Filed under: Asia, Dokdo, Education, History, Info, Soft Power, U.S. Policy, War Crimes 

SEOUL, Oct. 28 (Yonhap) — South Korea said Sunday that it has selected new official names for peaks on Dokdo, a group of its easternmost islets in the East Sea, in an apparent bid to better symbolize its sovereignty over the territory frequently claimed by its neighbor Japan.

Dokdo, which lies closer to South Korea in the body of water between the Korean Peninsula and Japan, has long been a thorn in relations between the two countries. South Korea keeps a small police detachment on the islets — consisting mainly of Dongdo and Seodo — effectively controlling them.

According to the Ministry of Land, Transport and Maritime Affairs, the government has decided to rename Dongdo “Usanbong” and Seodo “Daehanbong,” and use the new names starting Monday in the country’s official maps, textbooks and Internet portals.

Read more: http://english.yonhapnews.co.kr/national/2012/10/28/91/0301000000AEN20121028000700320F.HTML

Korea Asks Google to Correct Dokdo Blunder

October 28, 2012 by admin · Comments Off
Filed under: Asia, Dokdo, History, Info, U.S. Policy, War Crimes 

The Foreign Ministry on Thursday asked web search giant Google to restore the Korean name and address of the Dokdo islets on its map service. They were apparently deleted and replaced with an old nautical name.

“We made it clear that we can’t accept Google’s new policy because Dokdo is clearly Korean territory,” Foreign Ministry spokesman Cho Tae-young told reporters. Seoul told Google that the change is “unacceptable and requested that it show the name of Dokdo on Google Maps,” he added.

Read more: http://english.chosun.com/site/data/html_dir/2012/10/26/2012102601282.html

South Korea’s economic growth slowed to 3-year low last quarter

October 26, 2012 by admin · Comments Off
Filed under: Asia, Economy, Info, Trade, U.S. Policy 

SEOUL, South Korea — South Korea’s economic growth slowed to a three-year low last quarter as private investment fell sharply, outweighing an increase in spending by the government and households.

The Bank of Korea said Friday that Asia’s fourth-largest economy expanded 1.6 percent over a year earlier in the three months ended Sept. 30. The economy inched up 0.2 percent from the previous quarter.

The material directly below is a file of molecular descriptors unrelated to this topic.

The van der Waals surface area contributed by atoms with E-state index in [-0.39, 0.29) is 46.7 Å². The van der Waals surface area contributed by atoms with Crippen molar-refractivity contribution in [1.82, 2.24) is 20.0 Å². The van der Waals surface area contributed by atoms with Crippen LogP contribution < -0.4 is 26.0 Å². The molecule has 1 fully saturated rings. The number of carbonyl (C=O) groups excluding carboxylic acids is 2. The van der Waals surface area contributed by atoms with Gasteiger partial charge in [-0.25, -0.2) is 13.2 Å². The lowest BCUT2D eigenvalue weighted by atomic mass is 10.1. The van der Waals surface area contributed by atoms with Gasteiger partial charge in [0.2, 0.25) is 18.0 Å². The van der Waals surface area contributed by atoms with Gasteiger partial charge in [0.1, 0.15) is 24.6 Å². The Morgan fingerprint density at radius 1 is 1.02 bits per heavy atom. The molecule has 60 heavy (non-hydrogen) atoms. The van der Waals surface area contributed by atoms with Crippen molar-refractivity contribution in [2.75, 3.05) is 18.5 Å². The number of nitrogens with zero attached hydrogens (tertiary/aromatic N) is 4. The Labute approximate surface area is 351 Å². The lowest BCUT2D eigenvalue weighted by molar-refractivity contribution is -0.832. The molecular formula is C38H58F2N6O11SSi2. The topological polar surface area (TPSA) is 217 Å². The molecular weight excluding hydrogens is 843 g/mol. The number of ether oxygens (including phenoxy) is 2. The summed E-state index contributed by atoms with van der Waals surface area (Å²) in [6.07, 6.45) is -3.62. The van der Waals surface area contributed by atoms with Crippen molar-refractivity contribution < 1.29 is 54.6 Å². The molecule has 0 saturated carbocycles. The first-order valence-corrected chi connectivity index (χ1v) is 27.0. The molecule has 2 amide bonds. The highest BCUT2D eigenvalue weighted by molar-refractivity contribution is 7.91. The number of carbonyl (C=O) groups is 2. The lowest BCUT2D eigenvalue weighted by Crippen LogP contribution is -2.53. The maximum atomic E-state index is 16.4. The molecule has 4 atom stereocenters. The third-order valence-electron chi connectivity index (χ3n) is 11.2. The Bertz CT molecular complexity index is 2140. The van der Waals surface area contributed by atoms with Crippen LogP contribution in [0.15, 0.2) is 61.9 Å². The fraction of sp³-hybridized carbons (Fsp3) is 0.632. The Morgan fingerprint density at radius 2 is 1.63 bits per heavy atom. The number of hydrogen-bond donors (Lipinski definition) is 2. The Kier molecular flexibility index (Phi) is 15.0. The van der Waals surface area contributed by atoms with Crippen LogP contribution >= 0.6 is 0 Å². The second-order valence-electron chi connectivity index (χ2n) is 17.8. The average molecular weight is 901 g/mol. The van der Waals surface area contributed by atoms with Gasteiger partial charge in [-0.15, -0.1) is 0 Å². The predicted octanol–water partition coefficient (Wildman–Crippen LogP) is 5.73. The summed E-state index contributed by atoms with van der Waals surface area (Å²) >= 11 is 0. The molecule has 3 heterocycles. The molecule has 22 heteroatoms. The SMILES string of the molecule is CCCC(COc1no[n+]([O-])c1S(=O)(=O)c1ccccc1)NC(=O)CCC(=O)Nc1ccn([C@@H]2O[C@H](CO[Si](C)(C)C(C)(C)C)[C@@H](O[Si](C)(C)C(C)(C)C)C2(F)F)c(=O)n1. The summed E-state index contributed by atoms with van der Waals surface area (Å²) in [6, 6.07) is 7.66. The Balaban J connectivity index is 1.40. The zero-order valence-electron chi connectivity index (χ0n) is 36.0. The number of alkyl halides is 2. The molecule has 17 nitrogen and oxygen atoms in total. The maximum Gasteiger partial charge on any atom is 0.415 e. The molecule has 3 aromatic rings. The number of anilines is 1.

The growth was  the lowest since a 1 percent expansion in the third quarter of 2009 when South Korea started to recover from the global financial crisis.

Export-reliant South Korea is pinning its hopes for improved growth on demand from emerging markets as the U.S. economy remains sluggish and Europe is mired in a debt crisis.

Read more: http://www.washingtonpost.com/business/south-koreas-economic-growth-slowed-to-3-year-low-last-quarter/2012/10/26/30dc4cc4-1f2f-11e2-8817-41b9a7aaabc7_story.html

US, China to to hold joint drill

October 25, 2012 by admin · Comments Off
Filed under: Asia, Culture, Economy, Info, Soft Power, Technology, Trade, U.S. Policy, Uncategorized 

Beijing, Oct 25 (IANS) The armed forces of China and the US will soon hold a joint drill on humanitarian rescue and disaster relief in southwest Sichuan province, an official said here Thursday, as both the nations step up efforts to develop healthy defence ties.

“The military relationship between China and the US maintain a smooth development this year. We are ready to work with the United States to push forward a sound and stable development of bilateral military ties,” defence ministry spokesman Yang Yujun said at a press briefing.

Read more: http://www.firstpost.com/fwire/us-china-to-to-hold-joint-drill-503196.html?utm_source=storypage&utm_source=article_fwire

NK’s vice minister of the army executed

October 24, 2012 by admin · Comments Off
Filed under: Asia, Culture, Info, Murder, North Korea, Prison Camp 

Kim Chol, vice minister of the army, was taken into custody earlier this year on the orders of Kim Jong-un, who assumed the leadership after the death of his father in December.

On the orders of Kim Jong-un to leave “no trace of him behind, down to his hair,” according to South Korean media, Kim Chol was forced to stand on a spot that had been zeroed in for a mortar round and “obliterated.”

“. . .  [it] appears that Mr Kim ordered his loyal officials to use the excuse of misbehaviour during the mourning period for his father to remove any potential opponents.”

Read more: http://www.telegraph.co.uk/news/worldnews/asia/northkorea/9630509/North-Korean-army-minister-executed-with-mortar-round.html